The second round of the 2018-19 Change Our Game Scholarship Program is now open.
Dr Bridie O’Donnell graduated as Valedictorian from the University of Queensland Medical School and won the J R S Lahz Prize for Most Outstanding Intern at the Mater Hospitals in Brisbane in 1999. Between 2000 and 2006 she was a rower and then an Ironman triathlete, and finished the Ironman Hawaii World Championships in 2006.
In 2007, she began road cycling and shortly after won the National Time Trial title, and placed on the podium in 12 Australian and Oceania Championships between 2008 and 2016. From 2008 to 2012 she raced in the Australian National Team, and then Professional Italian teams in Europe and the United States, representing Australia at three World Championships.
She went on to manage and race in a top women's national cycling team and is also a seven-time national rowing champion. As a physician at the Epworth Hospital, Bridie was also a leading voice in the medical community using her unique background in medicine and sport to empower and inspire female cancer patients to improve their health and wellbeing through motivational behaviour change and exercise.
Bridie returned to full time work in 2013, starting at Epworth HealthCheck and teaching doctor-patient communication at Deakin University Medical School.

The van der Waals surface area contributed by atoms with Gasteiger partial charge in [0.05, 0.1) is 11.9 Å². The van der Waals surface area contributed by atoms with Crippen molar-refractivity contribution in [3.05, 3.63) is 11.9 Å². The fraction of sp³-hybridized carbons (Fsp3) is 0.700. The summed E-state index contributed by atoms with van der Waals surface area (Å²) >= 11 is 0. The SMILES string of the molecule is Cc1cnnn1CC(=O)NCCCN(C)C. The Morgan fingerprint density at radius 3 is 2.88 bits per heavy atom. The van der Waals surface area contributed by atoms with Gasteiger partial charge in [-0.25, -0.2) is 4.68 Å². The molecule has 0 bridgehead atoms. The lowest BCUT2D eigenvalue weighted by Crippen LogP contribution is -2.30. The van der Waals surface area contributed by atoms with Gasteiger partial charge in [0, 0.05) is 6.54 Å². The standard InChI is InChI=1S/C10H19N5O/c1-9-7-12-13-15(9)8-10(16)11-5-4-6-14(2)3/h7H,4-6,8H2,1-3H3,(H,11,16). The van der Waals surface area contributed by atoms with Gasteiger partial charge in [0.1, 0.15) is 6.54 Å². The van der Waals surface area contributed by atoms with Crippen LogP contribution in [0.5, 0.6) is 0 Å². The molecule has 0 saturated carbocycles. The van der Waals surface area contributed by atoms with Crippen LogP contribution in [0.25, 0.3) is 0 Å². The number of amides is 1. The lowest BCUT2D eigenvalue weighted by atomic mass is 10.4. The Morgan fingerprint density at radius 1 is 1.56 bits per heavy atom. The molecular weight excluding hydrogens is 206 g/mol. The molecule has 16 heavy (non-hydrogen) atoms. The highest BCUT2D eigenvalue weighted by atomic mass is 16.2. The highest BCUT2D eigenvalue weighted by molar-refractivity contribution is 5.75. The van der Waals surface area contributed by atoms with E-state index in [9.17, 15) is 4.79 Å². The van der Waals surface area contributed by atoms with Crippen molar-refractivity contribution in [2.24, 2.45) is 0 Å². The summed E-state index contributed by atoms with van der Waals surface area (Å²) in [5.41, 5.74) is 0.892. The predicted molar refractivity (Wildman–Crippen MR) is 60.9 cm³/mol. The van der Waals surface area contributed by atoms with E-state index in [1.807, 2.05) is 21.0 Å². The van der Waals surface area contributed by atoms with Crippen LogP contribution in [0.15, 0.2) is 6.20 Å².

In 2014, Bridie took on a role as a breast physician at the Epworth Breast Service. Here her work involved reviewing long term breast cancer patients and counselling them about exercise, weight control and preventing recurrence of breast cancer.
Her particular clinical interests lie in using her skills in motivational interviewing and behaviour change to improve the health and wellbeing of her patients.
This includes exercise prescription, nutritional advice, mindfulness techniques and routine follow up to encourage sustained and positive behaviour change.
From 2013 to 2016, Bridie managed and raced for Rush Women’s Team, a National Road Series cycling team in Australia, coordinating commercial sponsors, team owners, riders and race organisers to successes and race wins over four seasons.
In 2016, she became the first Australian woman to make an attempt on the UCI World Hour record in 15 years, and broke the National record, the Masters record and set a new world record of 46.882km at the Adelaide Superdrome.
In November 2017, Bridie was appointed the inaugural Head of the Office for Women in Sport and Recreation by the Victorian Government.
In her role, Bridie has been integral in promoting and enforcing the messages of the Office of Women in Sport and Recreation.